A few years ago, during one of my sessions on social media (although it wasn’t called social media then), I played the delegates a podcast that my middle son (then 11) had constructed, along with one my youngest (then eight) had had a crack at. I used them as examples to illustrate the fact that by the time these boys had reached maturity, they would have been collaborating, creating content and communities as a natural part of their activities for the best part of ten years. Their thinking and application of the still dubbed ‘new’ tools comes from a very different perspective and a very different type of literacy (orality?) They don’t consider the ‘how’, but look instead at the ‘what’. And all their mates do the same. Multiply my boys by a few million and that’s the ‘seeded’ generation, bustling away in the many education systems where children have the benefit of such access. (That said, I am forever mindful of the need to advocate for those who do not have access or benefit to either enabling or disruptive technologies (and food and water) to ensure those communities are not ignored or omitted).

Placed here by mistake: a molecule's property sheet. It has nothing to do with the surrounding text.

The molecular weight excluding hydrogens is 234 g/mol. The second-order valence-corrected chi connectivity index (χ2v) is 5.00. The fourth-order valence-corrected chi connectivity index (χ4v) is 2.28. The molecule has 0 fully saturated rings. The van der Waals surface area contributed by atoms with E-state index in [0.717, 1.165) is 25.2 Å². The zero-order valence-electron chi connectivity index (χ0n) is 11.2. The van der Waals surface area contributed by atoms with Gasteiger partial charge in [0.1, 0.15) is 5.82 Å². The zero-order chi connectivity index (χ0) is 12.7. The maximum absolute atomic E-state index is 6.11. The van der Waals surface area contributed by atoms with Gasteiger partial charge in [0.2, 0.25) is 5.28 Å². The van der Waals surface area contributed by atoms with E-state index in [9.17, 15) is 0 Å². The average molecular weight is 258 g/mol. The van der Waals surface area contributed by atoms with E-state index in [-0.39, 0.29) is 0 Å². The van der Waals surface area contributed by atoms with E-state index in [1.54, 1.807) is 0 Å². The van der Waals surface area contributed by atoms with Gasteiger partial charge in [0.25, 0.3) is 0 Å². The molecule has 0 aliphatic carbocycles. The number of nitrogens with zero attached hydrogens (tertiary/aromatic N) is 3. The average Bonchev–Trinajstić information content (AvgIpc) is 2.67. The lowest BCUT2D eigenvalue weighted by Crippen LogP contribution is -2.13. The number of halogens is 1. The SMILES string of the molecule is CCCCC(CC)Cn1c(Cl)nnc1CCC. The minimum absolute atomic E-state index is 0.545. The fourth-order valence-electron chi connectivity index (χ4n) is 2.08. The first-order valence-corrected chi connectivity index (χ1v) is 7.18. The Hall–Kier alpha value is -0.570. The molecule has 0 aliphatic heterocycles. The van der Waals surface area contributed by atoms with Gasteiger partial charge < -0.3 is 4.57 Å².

When the boys do head out to earn a crust, the focus will be very much on the ‘what’ – as in ‘what exactly am I doing here’? This leads me to suggest that the discernment of public relations jobs of the future is absolutely intertwined with the need for a global recognition – and communication – of purpose – and the vision to which you so rightly refer, flipping us neatly back to your last post on ‘What is PR’. We must also scrutinise the economic models we have adhered to for so long – models that were created to facilitate a different time, and, although it is still the same planet, quite a different place. Economic, educational and social models are changing – and being re-defined – at an exponential rate and the practitioner needs to be able to deal with the ‘now’ as well as getting ahead to the ‘then’. Business and organisational activity based on transparency, sustainability, trust and effective action. Being able to operate with both intangible and tangible assets. The difference (or ambiguity?) between meeting need and promoting desire.